The Cumbre Vieja has been erupting for ten weeks, destroying hundreds of buildings and spewing volcanic ash over over 5,500 hectares of La Palma, which lies on the western end of the Canary Islands archipelago.
Authorities revealed on Sunday that several new volcanic vents had opened up, releasing new lava that was speeding down a ridge.
The molten rock coming out from the main new vent was very fluid and advancing at a speed of six metres a minute towards areas unspoiled until now, said Maria Jose Blanco, a spokeswoman for Spain's National Geographic Institute.
The eruption on the island, which lies on the western end of the Canary Islands archipelago in the Atlantic Ocean, began on September 19.
Since then, at least 11 different lava flows have been identified by scientists, covering at least 1,100 hectares of land, including thousands of homes, roads, power lines and irrigation pipes for the island’s economically important banana plantations.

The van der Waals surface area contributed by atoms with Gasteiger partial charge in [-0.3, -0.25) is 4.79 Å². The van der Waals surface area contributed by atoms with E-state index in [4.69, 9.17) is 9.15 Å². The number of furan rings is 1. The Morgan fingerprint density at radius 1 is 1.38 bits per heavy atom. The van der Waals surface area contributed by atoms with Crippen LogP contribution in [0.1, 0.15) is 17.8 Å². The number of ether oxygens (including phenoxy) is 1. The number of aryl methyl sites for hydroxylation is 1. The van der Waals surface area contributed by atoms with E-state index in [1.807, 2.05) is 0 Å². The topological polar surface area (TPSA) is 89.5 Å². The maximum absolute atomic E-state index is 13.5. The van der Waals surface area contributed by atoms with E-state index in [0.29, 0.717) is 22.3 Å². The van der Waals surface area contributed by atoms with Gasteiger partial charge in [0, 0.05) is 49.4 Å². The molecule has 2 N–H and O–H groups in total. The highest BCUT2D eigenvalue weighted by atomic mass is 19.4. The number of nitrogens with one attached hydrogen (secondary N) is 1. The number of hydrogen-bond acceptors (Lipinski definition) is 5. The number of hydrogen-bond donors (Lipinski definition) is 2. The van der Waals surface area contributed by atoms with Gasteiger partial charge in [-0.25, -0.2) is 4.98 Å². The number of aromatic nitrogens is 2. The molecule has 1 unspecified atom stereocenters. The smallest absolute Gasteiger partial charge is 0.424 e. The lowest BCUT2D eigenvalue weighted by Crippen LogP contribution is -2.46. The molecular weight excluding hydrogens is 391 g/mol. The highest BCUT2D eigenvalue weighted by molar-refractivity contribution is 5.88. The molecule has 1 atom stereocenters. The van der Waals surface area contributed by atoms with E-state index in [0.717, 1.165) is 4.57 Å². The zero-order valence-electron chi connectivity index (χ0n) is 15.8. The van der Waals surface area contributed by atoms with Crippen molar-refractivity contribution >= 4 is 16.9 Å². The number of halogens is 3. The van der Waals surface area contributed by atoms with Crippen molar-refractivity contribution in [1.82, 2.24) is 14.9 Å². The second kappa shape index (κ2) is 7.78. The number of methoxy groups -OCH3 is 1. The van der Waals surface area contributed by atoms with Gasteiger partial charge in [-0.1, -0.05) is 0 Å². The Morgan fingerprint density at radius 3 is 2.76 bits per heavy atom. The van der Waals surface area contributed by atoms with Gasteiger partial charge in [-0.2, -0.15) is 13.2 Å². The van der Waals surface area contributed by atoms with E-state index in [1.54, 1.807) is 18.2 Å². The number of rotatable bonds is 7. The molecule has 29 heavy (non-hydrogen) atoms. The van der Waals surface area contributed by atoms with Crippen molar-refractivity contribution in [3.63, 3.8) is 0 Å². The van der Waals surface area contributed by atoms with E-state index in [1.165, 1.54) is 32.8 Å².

One of the rivers of lava last week destroyed a local cemetery, reburying the remains of over 3,000 people.
Despite the damages, no injuries or deaths have been directly linked to the eruption.
Experts said at least 80 quakes were recorded overnight on Saturday into Sunday, with the most powerful reaching a magnitude of 3.6. Some of them could be felt by residents.
Despite the unabating volcanic activity on the island, flights returned to La Palma this weekend, following a week of cancellations by airlines due to the amount of volcanic ash blowing in the airport's direction. Tourism is a big industry for all of the Canary Islands, a favourite warm weather vacation site for Europeans.